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The world's weirdest cars?

By raccars Published

Lotus

Innovation is always to be lauded but could some inventors think their plans through a bit more?

Most cars work on the principle of four (or sometimes three) wheels, a passenger compartment and some form of propulsion. This basic premise has been working well as a form of transport for over a hundred years now, but some creative types have tried to experiment with this formula, with mixed results...

In the world of the James Bond films, a submarining Lotus is utterly feasible - in the real world, less so. On the other hand, those same inventors and scientists are responsible for much of the safety equipment which is an essential part of modern motoring regulations. Their work saves lives. Here are some of the best, the worst and some of the most interesting and unusual motoring experiments.

The autosave

In 1932 A J Grafham was already working hard to look after pedestrians in the event of an accident, which in modern times is a high priority for manufacturers. His invention, nearly a century ago, involved attaching a rubber seat covered in soft sponge to the front bumper of a car, which would tip back upon impact to provide a kind of scooping mechanism to sweep the unfortunate road goer out of harm's way. Surprisingly, it never really caught on.

Rocket Fritz

Car manufacturer Opel was founded by Adam Opel, and it seems that automation was in the family's blood. His grandson, Fritz Adam Hermann von Opel earned the nickname 'Rocket Fritz' for his experiments with rocket propulsion after building rocket propelled cars - the RAK 2 model achieved 143mph in the late Twenties with the help of 24 solid fuel rockets on its tail. He expanded his endeavours to embrace rocket propelled planes and motorcycles, but the enterprise was fraught with risk and his projects frequently crashed and burned - quite literally. Fritz's son was Formula One racer Rikky von Opel.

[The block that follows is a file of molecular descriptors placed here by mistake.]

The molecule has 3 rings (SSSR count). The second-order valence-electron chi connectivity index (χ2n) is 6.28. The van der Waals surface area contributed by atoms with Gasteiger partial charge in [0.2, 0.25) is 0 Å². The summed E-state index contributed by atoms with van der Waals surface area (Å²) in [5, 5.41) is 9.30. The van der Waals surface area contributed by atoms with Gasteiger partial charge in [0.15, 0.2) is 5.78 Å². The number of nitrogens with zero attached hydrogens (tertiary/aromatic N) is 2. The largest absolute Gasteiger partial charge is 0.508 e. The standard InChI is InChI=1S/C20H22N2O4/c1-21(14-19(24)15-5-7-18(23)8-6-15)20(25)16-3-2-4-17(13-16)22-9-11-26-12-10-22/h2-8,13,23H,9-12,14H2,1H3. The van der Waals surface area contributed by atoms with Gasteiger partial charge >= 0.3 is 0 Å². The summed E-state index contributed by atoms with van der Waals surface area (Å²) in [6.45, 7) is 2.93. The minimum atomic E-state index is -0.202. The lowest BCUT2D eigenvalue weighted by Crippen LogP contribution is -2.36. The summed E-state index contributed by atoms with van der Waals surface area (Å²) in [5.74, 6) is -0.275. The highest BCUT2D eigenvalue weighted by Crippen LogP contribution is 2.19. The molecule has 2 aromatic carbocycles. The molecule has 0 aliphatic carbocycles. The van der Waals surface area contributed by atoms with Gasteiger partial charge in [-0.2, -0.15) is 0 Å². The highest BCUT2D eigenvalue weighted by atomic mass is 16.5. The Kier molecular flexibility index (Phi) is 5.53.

The R-100 Streamline

Sir Charles Dennistoun Burney, often simply known as Dennis Burney, was a Baronet, a sailor, an MP, a businessman, an inventor and an aeronautical engineer during his varied career. He came up with the anti-mine device the 'paravane' during WWI before working on civil airships at Vickers, resulting in the R100 and R101 airships.

In the 1930s he used his knowledge of aerodynamics to set up Streamline Cars Ltd, building high tech (for the time), aerodynamically advanced rear-engined vehicles. The R-100 car looked rather similar to an airship and was one of 13 rather bulbous automotive efforts which were mostly designed to demonstrate various patent ideas upon which he was working, rather than enter commercial production. The Prince of Wales bought one of the long Streamlines in 1930 but only two of the cars are believed to survive today.

The cars of the future

Simca Fulgur

The Fulgur was Simca's vision of the car of the future. The concept was introduced at the Geneva Motor Show in 1959 and rode on two gyroscope balanced wheels. The car was to be voice controlled, atomic powered and guided by radar. As it turned out, the cars of the year 2000 were nothing like the Fulgur.

Automodule

Another concept demonstrating how car makers envisioned the cars of the new millennium back in 1968. The bubbled shaped car perched on four spindly arms attached to wheels and looked like some kind of insect. Also known as the 'Pussycar', the Automodule was the brainchild of engineer J P Ponthieu, with a single cylinder 250cc engine driving the back wheel only, allowing it to perform wheelies. With three other steerable wheels, the 'Pussycar' could also pivot neatly but could only reach about 45km/h.

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